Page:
Stream of Waste

I took the garbage out and to the street yesterday evening. It isn’t one of my normal chores. For whatever reason, when setting up our household, it fell into being Denise’s job. Likely something to do with Jake? I don’t remember.

I grew up taking the trash out and to the street. Back before there were wheels on garbage bins and careful control of amounts in the form of OFFICIAL bins. It always was my chore. I remember living in Eugene and separating carefully washed recyclables for what I thought then was an overzealous theory.

But, mostly, I don’t think much about garbage or our contribution. Sure, I read the MNN and Treehugger articles about food waste, landfills, plastic pollution, etc. I think about it in the abstract and think “We need to do more.” I feel a twinge of guilt when I reach for some over packaged something. I grimace as I fill an insulin reservoir and end up with a ton of garbage–wrappers for the reservoir, the insertion kit, the used reservoir and insertion kit, the box for the insulin, the huge wad of instructions, the little plastic cap on the insulin. I cringe as I toss my empty med bottles, and remember I saw something somewhere about how to donate them. (because reusing them in this house is not something we need to do–we’d have enough in one month.)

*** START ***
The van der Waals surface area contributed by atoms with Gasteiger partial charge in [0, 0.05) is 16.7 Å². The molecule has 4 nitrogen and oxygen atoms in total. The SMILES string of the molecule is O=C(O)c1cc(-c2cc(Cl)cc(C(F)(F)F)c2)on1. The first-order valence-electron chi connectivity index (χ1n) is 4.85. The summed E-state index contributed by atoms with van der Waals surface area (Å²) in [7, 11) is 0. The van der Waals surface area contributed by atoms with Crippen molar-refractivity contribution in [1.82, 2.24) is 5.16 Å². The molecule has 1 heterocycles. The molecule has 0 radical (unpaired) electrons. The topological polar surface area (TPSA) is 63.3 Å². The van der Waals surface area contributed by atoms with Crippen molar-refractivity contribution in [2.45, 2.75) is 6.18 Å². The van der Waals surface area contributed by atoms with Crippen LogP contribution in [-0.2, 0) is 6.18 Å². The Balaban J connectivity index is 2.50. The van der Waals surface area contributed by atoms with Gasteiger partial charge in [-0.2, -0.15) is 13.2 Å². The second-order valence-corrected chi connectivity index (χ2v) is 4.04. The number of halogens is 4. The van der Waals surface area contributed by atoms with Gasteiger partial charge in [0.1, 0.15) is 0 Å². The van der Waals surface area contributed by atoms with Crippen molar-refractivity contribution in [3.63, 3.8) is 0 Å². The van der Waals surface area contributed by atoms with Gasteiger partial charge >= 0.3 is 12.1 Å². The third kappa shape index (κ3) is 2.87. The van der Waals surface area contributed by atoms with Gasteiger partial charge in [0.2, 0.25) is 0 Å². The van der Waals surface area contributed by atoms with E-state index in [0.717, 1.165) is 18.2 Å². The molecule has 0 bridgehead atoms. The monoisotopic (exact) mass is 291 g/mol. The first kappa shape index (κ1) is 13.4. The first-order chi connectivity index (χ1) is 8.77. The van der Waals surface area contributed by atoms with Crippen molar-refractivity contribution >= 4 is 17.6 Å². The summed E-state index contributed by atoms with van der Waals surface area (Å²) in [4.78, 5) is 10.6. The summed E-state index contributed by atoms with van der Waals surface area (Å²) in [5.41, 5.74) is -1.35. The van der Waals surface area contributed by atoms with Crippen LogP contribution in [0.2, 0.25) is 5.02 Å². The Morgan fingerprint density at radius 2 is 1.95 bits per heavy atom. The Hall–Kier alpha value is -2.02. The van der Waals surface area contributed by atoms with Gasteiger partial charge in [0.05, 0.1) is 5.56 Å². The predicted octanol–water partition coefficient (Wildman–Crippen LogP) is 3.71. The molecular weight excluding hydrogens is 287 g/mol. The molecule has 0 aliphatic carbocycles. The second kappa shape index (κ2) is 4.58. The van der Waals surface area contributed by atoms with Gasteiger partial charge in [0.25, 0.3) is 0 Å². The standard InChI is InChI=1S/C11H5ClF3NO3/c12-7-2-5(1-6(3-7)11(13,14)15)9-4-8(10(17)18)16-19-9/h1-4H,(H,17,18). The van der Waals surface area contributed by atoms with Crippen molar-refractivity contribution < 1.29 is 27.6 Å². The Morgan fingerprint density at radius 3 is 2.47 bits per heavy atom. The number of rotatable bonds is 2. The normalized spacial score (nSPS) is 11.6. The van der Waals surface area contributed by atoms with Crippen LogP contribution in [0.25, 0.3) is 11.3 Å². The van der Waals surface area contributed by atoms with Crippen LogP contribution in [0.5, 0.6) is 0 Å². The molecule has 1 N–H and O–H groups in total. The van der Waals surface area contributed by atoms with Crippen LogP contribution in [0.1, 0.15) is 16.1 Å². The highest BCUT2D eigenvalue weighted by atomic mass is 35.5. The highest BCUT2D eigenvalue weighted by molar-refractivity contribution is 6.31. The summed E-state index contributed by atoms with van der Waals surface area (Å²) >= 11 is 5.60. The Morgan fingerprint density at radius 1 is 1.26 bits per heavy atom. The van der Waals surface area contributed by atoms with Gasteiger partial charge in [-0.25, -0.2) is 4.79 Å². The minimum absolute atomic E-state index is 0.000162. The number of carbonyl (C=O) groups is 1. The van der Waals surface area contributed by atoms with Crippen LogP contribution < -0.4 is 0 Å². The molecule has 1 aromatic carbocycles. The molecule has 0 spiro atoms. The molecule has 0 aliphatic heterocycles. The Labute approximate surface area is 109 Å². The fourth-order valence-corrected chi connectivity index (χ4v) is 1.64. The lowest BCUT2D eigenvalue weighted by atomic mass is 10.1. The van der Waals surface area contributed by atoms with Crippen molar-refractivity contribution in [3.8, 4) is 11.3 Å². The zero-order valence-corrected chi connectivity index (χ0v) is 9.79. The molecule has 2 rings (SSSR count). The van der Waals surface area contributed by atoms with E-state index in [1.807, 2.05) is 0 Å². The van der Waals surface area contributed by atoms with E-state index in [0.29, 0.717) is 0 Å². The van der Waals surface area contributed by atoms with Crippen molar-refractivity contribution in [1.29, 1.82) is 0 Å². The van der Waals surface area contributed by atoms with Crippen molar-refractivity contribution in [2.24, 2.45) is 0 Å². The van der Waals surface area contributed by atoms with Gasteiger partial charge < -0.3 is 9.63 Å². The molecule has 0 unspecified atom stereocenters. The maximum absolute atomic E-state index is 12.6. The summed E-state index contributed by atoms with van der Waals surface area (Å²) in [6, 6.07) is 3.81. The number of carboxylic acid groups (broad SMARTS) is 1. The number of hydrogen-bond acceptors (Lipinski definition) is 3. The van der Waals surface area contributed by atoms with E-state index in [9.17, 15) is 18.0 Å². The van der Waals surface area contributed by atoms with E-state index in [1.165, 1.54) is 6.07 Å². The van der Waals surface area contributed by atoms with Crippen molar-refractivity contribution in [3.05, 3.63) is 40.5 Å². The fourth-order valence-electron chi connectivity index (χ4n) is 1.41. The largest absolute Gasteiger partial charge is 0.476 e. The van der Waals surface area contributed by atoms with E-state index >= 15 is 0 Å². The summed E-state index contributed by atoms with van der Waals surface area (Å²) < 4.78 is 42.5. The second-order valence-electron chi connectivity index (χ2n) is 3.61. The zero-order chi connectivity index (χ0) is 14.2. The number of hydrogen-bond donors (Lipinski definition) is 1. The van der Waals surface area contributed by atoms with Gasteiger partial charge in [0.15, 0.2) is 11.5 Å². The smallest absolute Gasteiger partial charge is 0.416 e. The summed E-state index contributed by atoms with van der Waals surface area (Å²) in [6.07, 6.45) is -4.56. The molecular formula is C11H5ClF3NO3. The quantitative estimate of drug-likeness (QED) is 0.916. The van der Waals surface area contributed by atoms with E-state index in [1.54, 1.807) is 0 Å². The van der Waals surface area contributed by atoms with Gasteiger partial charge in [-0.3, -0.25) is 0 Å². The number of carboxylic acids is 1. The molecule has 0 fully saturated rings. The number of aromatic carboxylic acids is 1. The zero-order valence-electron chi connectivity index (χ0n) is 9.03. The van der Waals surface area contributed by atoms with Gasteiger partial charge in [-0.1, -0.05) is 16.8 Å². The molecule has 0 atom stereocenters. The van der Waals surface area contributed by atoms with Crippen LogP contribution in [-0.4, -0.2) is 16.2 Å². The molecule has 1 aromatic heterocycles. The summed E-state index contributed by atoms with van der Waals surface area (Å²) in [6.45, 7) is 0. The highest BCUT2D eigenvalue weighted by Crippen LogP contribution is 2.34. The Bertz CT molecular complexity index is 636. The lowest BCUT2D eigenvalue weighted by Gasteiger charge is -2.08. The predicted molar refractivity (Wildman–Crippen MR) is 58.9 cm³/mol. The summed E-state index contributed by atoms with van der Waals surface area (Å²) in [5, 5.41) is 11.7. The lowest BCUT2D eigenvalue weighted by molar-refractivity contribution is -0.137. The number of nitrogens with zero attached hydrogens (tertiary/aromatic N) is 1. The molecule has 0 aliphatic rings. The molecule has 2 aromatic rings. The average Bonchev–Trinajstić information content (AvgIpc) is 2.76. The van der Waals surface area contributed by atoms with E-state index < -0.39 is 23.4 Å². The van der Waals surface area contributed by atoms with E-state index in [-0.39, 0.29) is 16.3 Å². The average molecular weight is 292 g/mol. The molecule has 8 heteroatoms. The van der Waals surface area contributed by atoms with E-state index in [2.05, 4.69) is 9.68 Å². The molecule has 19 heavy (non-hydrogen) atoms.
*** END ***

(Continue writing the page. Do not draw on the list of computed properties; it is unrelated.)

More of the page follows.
Back to garbage night and taking it to the street. I did it. Then I came in. I immediately it seemed had one more thing. Oh and another thing. I made two more trips out to the street. Then all through the night, I was intensely conscious of everything I had to throw away. I didn’t want Denise to come home to half full trash cans. That is why I thought about it. More than that–I realized that we don’t have to do this and by changing our habits–from purchasing, to cooking, to simplifying our house and reduce the inevitable garbage and recycling to almost nothing. I certainly have read all the articles. I know it is possible. (at least one of my coworkers has a family of five and only throws out less than one small bag of garbage each week)

I need to act. Me. Not just hope the government or companies or someone makes it too hard for me to toss something in the wastebasket. We can’t keep waiting for supermarkets to reduce packaging and force us to use reusable. We need to do it ourselves. For us, for our children and grandchildren, for the sea birds and diversity of species.